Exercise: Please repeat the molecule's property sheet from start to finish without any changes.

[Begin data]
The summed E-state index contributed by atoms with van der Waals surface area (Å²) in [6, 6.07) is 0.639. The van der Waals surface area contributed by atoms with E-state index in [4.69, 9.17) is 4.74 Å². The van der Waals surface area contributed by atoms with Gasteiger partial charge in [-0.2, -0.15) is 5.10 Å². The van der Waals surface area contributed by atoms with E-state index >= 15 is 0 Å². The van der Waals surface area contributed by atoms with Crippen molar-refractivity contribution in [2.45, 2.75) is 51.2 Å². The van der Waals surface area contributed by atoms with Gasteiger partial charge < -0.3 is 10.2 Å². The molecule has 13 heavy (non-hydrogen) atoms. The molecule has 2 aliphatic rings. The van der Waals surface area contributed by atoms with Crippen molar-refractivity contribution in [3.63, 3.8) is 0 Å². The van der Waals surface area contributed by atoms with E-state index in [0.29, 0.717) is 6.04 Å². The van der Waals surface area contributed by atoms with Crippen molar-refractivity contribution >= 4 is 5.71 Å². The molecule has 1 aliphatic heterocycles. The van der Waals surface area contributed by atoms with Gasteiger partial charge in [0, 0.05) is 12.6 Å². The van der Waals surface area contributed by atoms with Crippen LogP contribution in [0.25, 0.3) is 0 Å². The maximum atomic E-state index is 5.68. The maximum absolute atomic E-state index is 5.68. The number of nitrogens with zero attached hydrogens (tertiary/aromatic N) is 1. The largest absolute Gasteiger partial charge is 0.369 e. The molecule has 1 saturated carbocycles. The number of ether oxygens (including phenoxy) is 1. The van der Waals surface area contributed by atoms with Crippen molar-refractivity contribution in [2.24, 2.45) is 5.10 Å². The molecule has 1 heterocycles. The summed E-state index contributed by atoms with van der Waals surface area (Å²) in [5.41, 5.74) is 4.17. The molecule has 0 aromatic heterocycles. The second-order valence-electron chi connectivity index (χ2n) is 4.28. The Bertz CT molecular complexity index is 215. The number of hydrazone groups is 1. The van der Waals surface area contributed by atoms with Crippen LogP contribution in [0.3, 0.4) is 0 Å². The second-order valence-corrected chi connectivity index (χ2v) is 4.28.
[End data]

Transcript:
The summed E-state index contributed by atoms with van der Waals surface area (Å²) in [6, 6.07) is 0.639. The van der Waals surface area contributed by atoms with E-state index in [4.69, 9.17) is 4.74 Å². The van der Waals surface area contributed by atoms with Gasteiger partial charge in [-0.2, -0.15) is 5.10 Å². The van der Waals surface area contributed by atoms with E-state index >= 15 is 0 Å². The van der Waals surface area contributed by atoms with Crippen molar-refractivity contribution in [2.45, 2.75) is 51.2 Å². The van der Waals surface area contributed by atoms with Gasteiger partial charge < -0.3 is 10.2 Å². The molecule has 13 heavy (non-hydrogen) atoms. The molecule has 2 aliphatic rings. The van der Waals surface area contributed by atoms with Crippen molar-refractivity contribution in [3.63, 3.8) is 0 Å². The van der Waals surface area contributed by atoms with E-state index in [0.29, 0.717) is 6.04 Å². The van der Waals surface area contributed by atoms with Crippen molar-refractivity contribution >= 4 is 5.71 Å². The molecule has 1 aliphatic heterocycles. The van der Waals surface area contributed by atoms with Gasteiger partial charge in [0, 0.05) is 12.6 Å². The van der Waals surface area contributed by atoms with Crippen LogP contribution in [0.25, 0.3) is 0 Å². The maximum atomic E-state index is 5.68. The maximum absolute atomic E-state index is 5.68. The number of nitrogens with zero attached hydrogens (tertiary/aromatic N) is 1. The largest absolute Gasteiger partial charge is 0.369 e. The molecule has 1 saturated carbocycles. The number of ether oxygens (including phenoxy) is 1. The van der Waals surface area contributed by atoms with Crippen molar-refractivity contribution in [2.24, 2.45) is 5.10 Å². The molecule has 1 heterocycles. The summed E-state index contributed by atoms with van der Waals surface area (Å²) in [5.41, 5.74) is 4.17. The molecule has 0 aromatic heterocycles. The second-order valence-electron chi connectivity index (χ2n) is 4.28. The Bertz CT molecular complexity index is 215. The number of hydrazone groups is 1. The van der Waals surface area contributed by atoms with Crippen LogP contribution in [0.3, 0.4) is 0 Å². The second-order valence-corrected chi connectivity index (χ2v) is 4.28.